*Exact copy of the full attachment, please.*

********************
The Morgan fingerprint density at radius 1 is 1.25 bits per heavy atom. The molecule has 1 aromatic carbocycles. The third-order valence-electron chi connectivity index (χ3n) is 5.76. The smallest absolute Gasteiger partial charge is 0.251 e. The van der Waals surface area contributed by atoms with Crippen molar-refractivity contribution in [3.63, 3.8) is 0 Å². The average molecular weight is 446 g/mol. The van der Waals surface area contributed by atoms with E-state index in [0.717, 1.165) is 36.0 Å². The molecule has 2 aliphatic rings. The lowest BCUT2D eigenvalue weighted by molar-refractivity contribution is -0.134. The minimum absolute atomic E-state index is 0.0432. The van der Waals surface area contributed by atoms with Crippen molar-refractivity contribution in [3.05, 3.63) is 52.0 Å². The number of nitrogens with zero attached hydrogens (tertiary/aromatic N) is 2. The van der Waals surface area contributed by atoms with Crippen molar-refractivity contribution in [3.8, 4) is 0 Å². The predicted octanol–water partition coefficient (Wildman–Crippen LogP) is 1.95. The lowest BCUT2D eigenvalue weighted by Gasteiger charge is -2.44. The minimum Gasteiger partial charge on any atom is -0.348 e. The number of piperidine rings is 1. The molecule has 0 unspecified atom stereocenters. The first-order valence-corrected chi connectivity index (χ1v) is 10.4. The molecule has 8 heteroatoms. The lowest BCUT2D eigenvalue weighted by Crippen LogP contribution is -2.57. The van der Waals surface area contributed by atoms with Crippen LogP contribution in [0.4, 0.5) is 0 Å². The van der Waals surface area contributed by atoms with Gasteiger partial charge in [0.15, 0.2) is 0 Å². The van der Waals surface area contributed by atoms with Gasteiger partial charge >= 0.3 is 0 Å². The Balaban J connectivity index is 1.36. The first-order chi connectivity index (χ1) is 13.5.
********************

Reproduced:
The Morgan fingerprint density at radius 1 is 1.25 bits per heavy atom. The molecule has 1 aromatic carbocycles. The third-order valence-electron chi connectivity index (χ3n) is 5.76. The smallest absolute Gasteiger partial charge is 0.251 e. The van der Waals surface area contributed by atoms with Crippen molar-refractivity contribution in [3.63, 3.8) is 0 Å². The average molecular weight is 446 g/mol. The van der Waals surface area contributed by atoms with E-state index in [0.717, 1.165) is 36.0 Å². The molecule has 2 aliphatic rings. The lowest BCUT2D eigenvalue weighted by molar-refractivity contribution is -0.134. The minimum absolute atomic E-state index is 0.0432. The van der Waals surface area contributed by atoms with Crippen molar-refractivity contribution in [3.05, 3.63) is 52.0 Å². The number of nitrogens with zero attached hydrogens (tertiary/aromatic N) is 2. The van der Waals surface area contributed by atoms with Crippen molar-refractivity contribution in [3.8, 4) is 0 Å². The predicted octanol–water partition coefficient (Wildman–Crippen LogP) is 1.95. The lowest BCUT2D eigenvalue weighted by Gasteiger charge is -2.44. The minimum Gasteiger partial charge on any atom is -0.348 e. The number of piperidine rings is 1. The molecule has 0 unspecified atom stereocenters. The first-order valence-corrected chi connectivity index (χ1v) is 10.4. The molecule has 8 heteroatoms. The lowest BCUT2D eigenvalue weighted by Crippen LogP contribution is -2.57. The van der Waals surface area contributed by atoms with Crippen LogP contribution in [0.4, 0.5) is 0 Å². The van der Waals surface area contributed by atoms with Gasteiger partial charge in [0.15, 0.2) is 0 Å². The van der Waals surface area contributed by atoms with Gasteiger partial charge >= 0.3 is 0 Å². The Balaban J connectivity index is 1.36. The first-order chi connectivity index (χ1) is 13.5.